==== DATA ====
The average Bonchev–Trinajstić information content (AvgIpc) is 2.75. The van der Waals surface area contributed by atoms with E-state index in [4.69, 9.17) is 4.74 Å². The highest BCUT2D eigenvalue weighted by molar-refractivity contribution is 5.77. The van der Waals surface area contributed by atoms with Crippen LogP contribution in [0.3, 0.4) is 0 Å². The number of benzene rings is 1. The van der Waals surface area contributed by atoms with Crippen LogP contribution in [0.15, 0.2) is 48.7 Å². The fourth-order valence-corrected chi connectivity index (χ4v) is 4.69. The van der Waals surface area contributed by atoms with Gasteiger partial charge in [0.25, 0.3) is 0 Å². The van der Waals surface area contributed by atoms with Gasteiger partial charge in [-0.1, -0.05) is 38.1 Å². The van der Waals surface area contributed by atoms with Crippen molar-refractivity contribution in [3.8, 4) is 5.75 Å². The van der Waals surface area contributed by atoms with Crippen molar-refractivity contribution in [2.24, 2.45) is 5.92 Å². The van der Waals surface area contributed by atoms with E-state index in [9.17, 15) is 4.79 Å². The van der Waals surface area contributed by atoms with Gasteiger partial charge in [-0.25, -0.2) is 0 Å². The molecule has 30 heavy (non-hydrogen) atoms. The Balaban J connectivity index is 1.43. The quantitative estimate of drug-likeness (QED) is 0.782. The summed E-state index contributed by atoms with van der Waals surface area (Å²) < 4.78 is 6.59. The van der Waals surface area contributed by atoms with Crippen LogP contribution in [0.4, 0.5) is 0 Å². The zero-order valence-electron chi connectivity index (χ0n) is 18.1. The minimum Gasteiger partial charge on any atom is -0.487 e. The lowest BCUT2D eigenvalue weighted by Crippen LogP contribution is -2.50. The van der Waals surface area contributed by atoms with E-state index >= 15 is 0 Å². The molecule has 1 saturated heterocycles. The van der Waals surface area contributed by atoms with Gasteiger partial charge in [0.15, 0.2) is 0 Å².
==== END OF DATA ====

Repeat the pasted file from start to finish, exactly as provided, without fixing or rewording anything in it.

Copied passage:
The average Bonchev–Trinajstić information content (AvgIpc) is 2.75. The van der Waals surface area contributed by atoms with E-state index in [4.69, 9.17) is 4.74 Å². The highest BCUT2D eigenvalue weighted by molar-refractivity contribution is 5.77. The van der Waals surface area contributed by atoms with Crippen LogP contribution in [0.3, 0.4) is 0 Å². The number of benzene rings is 1. The van der Waals surface area contributed by atoms with Crippen LogP contribution in [0.15, 0.2) is 48.7 Å². The fourth-order valence-corrected chi connectivity index (χ4v) is 4.69. The van der Waals surface area contributed by atoms with Gasteiger partial charge in [0.25, 0.3) is 0 Å². The van der Waals surface area contributed by atoms with Gasteiger partial charge in [-0.1, -0.05) is 38.1 Å². The van der Waals surface area contributed by atoms with Crippen molar-refractivity contribution in [3.8, 4) is 5.75 Å². The van der Waals surface area contributed by atoms with Crippen molar-refractivity contribution in [2.24, 2.45) is 5.92 Å². The van der Waals surface area contributed by atoms with E-state index in [9.17, 15) is 4.79 Å². The van der Waals surface area contributed by atoms with Gasteiger partial charge in [-0.25, -0.2) is 0 Å². The molecule has 30 heavy (non-hydrogen) atoms. The Balaban J connectivity index is 1.43. The quantitative estimate of drug-likeness (QED) is 0.782. The summed E-state index contributed by atoms with van der Waals surface area (Å²) < 4.78 is 6.59. The van der Waals surface area contributed by atoms with Crippen LogP contribution in [0.4, 0.5) is 0 Å². The zero-order valence-electron chi connectivity index (χ0n) is 18.1. The minimum Gasteiger partial charge on any atom is -0.487 e. The lowest BCUT2D eigenvalue weighted by Crippen LogP contribution is -2.50. The van der Waals surface area contributed by atoms with E-state index >= 15 is 0 Å². The molecule has 1 saturated heterocycles. The van der Waals surface area contributed by atoms with Gasteiger partial charge in [0.15, 0.2) is 0 Å².